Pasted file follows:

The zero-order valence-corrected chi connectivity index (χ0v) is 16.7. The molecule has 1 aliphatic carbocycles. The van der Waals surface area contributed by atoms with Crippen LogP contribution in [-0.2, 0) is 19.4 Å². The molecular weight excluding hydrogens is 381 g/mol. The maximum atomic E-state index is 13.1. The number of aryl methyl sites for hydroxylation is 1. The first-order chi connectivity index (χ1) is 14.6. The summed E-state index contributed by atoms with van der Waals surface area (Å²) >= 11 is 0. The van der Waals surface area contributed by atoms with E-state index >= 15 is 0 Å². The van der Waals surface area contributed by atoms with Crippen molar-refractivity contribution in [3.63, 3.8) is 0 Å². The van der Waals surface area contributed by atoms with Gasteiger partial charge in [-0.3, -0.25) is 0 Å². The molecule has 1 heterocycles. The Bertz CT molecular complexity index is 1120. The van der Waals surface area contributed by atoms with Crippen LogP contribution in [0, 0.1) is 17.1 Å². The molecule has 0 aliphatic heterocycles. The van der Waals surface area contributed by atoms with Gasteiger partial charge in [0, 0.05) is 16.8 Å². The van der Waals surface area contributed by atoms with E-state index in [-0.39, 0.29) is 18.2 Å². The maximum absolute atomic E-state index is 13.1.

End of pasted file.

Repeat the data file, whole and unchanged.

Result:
The zero-order valence-corrected chi connectivity index (χ0v) is 16.7. The molecule has 1 aliphatic carbocycles. The van der Waals surface area contributed by atoms with Crippen LogP contribution in [-0.2, 0) is 19.4 Å². The molecular weight excluding hydrogens is 381 g/mol. The maximum atomic E-state index is 13.1. The number of aryl methyl sites for hydroxylation is 1. The first-order chi connectivity index (χ1) is 14.6. The summed E-state index contributed by atoms with van der Waals surface area (Å²) >= 11 is 0. The van der Waals surface area contributed by atoms with E-state index >= 15 is 0 Å². The van der Waals surface area contributed by atoms with Crippen molar-refractivity contribution in [3.63, 3.8) is 0 Å². The van der Waals surface area contributed by atoms with Gasteiger partial charge in [-0.3, -0.25) is 0 Å². The molecule has 1 heterocycles. The Bertz CT molecular complexity index is 1120. The van der Waals surface area contributed by atoms with Crippen LogP contribution in [0, 0.1) is 17.1 Å². The molecule has 0 aliphatic heterocycles. The van der Waals surface area contributed by atoms with Gasteiger partial charge in [0, 0.05) is 16.8 Å². The van der Waals surface area contributed by atoms with E-state index in [-0.39, 0.29) is 18.2 Å². The maximum absolute atomic E-state index is 13.1.